The first Image

Centre Régional d'Art Contemporain Languedoc Roussilon, Sète, (C.R.A.C.)

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The First Image
An exhibition curated by Denys Zacharopoulos


Antoinetta Angelidi Katerina Apostolidou Alexandros Avranas Apostolos Georgiou Christina Dimitriadi Constantinos Giannaris George Hadjimichalis

Maria Klonaris-KaterinaThomadaki

Nikos Navridis Maria Papadimitriou Ilias Papailiakis

Leda Papaconstantinou Eftihis Patsourakis Georgia Sagri

Yorgos Sapountzis Eva Stefani Vassiliea Stylianidou

Evanthia Tsantila Stefanos Tsivopoulos Dimitris Tsoumplekas Alexandros Tzannis

Vangelis Vlahos Katerina Zacharopoulou Maria Zervou

From the 10th of July until the 27 of September.

In November the exhibition will be presented at The Macedonian Museum of Contemporary Arts to celebrate the 30th anniversary of the museum in collaboration with the 50th Film Festival in Thessaloniki.

The C.R.A.C. in Sète is the initiator of this exhibition. Every summer, during the High Season of this most exquisite villegiatura, a big exhibition claims the attention on the Mediterranean art and culture. This year it is Greece that will be at honor and therefore they commissioned the exhibition to Denys Zacharopoulos who, after thirty years carrier as an art historian, curator and director of major institutions in France, is the artistic director of the first Museum of Contemporary art in Greece, the Macedonian one in Thessaloniki.

In order to present a Mediterranean and Greek selection in the present situation of the art and the culture in Greek reality a long study was necessary in order to avoid a too general or a too folkloristic issue. The result concluded with this exhibition the following interpretative lines. The show presents 12 men and 12 women artists, half of which is born after the seventies and concentrates a dispersion of outstanding artists living and working in various European places, most of which have never exhibited in France. The other half is mostly presenting some exceptional figures that prepared the field for such a self critical and nonconventional dispersion and have contribute in an international and European making of a highly sensitive and critical art which relates to memory and to the human position in the world, developing at the same time a strong relation to form and language but also keeping deliberately a profile distant from the market and low with the media.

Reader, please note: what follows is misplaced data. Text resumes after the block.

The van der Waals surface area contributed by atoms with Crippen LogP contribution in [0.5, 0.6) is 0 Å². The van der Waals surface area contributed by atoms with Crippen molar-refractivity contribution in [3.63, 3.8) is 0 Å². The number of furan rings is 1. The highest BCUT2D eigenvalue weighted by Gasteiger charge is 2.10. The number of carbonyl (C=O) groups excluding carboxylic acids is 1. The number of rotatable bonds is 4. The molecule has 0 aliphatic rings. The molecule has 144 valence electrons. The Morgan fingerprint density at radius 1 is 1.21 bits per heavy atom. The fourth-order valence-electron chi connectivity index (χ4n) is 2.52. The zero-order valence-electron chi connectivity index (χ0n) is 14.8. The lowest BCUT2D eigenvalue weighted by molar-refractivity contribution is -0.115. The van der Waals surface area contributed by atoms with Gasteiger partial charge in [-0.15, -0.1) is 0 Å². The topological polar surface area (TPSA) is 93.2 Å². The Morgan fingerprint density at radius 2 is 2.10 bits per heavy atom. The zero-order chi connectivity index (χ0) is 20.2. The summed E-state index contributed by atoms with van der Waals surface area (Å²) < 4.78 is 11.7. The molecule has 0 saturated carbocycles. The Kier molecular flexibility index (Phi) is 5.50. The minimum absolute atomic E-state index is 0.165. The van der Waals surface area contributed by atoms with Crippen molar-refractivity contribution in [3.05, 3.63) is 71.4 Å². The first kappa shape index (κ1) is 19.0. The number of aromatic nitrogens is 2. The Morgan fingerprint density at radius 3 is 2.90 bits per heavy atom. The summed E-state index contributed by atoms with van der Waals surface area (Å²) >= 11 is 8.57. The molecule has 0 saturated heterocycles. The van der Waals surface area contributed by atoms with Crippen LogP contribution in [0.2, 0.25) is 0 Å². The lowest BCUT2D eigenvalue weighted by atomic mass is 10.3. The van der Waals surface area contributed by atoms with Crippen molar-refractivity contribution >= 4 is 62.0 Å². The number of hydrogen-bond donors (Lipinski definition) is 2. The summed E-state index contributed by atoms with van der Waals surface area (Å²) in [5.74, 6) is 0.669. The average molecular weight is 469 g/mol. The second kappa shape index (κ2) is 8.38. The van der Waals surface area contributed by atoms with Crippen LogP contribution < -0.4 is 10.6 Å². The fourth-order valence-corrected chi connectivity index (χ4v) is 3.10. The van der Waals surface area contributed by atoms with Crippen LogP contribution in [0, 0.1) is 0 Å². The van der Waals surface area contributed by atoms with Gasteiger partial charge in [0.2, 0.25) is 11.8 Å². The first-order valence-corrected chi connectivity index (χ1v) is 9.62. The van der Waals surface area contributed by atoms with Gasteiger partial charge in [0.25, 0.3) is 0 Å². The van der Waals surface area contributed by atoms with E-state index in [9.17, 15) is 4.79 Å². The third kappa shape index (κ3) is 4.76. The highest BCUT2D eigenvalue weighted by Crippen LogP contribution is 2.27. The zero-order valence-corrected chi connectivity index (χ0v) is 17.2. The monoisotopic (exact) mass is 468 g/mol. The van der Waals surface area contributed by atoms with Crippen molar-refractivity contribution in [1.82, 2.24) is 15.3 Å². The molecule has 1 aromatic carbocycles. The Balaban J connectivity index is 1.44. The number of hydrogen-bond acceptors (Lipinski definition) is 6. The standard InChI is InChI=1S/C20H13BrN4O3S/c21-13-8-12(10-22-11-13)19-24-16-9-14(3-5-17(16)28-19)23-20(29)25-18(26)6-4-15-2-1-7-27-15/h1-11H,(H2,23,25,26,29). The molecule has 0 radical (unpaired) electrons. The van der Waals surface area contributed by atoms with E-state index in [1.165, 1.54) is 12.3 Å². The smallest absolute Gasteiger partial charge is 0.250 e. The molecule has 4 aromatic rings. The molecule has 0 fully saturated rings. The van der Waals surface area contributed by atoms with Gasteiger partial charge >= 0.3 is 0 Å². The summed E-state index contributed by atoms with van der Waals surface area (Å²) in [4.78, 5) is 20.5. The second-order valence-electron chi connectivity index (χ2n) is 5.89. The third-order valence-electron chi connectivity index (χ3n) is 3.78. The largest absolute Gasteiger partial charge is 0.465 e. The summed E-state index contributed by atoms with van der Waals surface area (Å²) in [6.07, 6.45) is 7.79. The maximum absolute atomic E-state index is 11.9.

The prominent question concerning the identity issue of the process has taken as a central point of the conception of the exhibition and of the artist's selection, the relation to the narrative. The selected artists build two separate groups: one relating to a continuous narrative that correspond mostly to a film structure (which concerns mostly the women artists invited) and a second, confronting a discontinuous placement of fragmentary objects in space (which concerns mainly the men artists in the show). The first group will present film projection outdoor every night while the second exhibits paintings, installations, objects at the indoor spaces of CRAC during the day. If these two groups seem to claim directly a gender issue, they relate merely in the context of the show to a social identification of the role of women and men and not to any "biological" differences. The separation line is a cultural and political one and has its origin in the particular distribution of roles and functions family provides in Greek society. This relates mainly to the management of the discourse on reality and to the manipulation and control of memory. It is to be considered in the lights of the strong separation in social life between inside and outside space, interior and exterior worlds, open and closed structures.